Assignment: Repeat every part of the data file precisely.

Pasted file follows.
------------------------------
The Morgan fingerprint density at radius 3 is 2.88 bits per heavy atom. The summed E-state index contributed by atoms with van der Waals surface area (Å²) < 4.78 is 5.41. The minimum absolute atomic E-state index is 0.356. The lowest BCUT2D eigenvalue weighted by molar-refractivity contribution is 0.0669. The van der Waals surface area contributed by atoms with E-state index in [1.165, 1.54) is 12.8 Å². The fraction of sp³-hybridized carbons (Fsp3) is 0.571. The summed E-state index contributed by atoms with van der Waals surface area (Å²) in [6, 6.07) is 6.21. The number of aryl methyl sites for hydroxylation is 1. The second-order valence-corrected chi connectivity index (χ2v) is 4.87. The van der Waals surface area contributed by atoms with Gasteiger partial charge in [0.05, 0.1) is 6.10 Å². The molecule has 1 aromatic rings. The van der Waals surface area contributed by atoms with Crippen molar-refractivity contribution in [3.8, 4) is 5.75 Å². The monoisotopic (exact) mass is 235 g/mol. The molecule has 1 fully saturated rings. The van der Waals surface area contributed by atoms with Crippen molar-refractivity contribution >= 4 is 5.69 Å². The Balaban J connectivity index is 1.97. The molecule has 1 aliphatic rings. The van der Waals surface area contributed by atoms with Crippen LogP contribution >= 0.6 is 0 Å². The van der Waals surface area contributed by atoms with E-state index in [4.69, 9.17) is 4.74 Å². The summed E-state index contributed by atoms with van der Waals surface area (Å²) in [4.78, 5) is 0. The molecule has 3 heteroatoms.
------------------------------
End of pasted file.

The Morgan fingerprint density at radius 3 is 2.88 bits per heavy atom. The summed E-state index contributed by atoms with van der Waals surface area (Å²) < 4.78 is 5.41. The minimum absolute atomic E-state index is 0.356. The lowest BCUT2D eigenvalue weighted by molar-refractivity contribution is 0.0669. The van der Waals surface area contributed by atoms with E-state index in [1.165, 1.54) is 12.8 Å². The fraction of sp³-hybridized carbons (Fsp3) is 0.571. The summed E-state index contributed by atoms with van der Waals surface area (Å²) in [6, 6.07) is 6.21. The number of aryl methyl sites for hydroxylation is 1. The second-order valence-corrected chi connectivity index (χ2v) is 4.87. The van der Waals surface area contributed by atoms with Gasteiger partial charge in [0.05, 0.1) is 6.10 Å². The molecule has 1 aromatic rings. The van der Waals surface area contributed by atoms with Crippen molar-refractivity contribution in [3.8, 4) is 5.75 Å². The monoisotopic (exact) mass is 235 g/mol. The molecule has 1 fully saturated rings. The van der Waals surface area contributed by atoms with Crippen molar-refractivity contribution >= 4 is 5.69 Å². The Balaban J connectivity index is 1.97. The molecule has 1 aliphatic rings. The van der Waals surface area contributed by atoms with Crippen LogP contribution >= 0.6 is 0 Å². The van der Waals surface area contributed by atoms with E-state index in [4.69, 9.17) is 4.74 Å². The summed E-state index contributed by atoms with van der Waals surface area (Å²) in [4.78, 5) is 0. The molecule has 3 heteroatoms.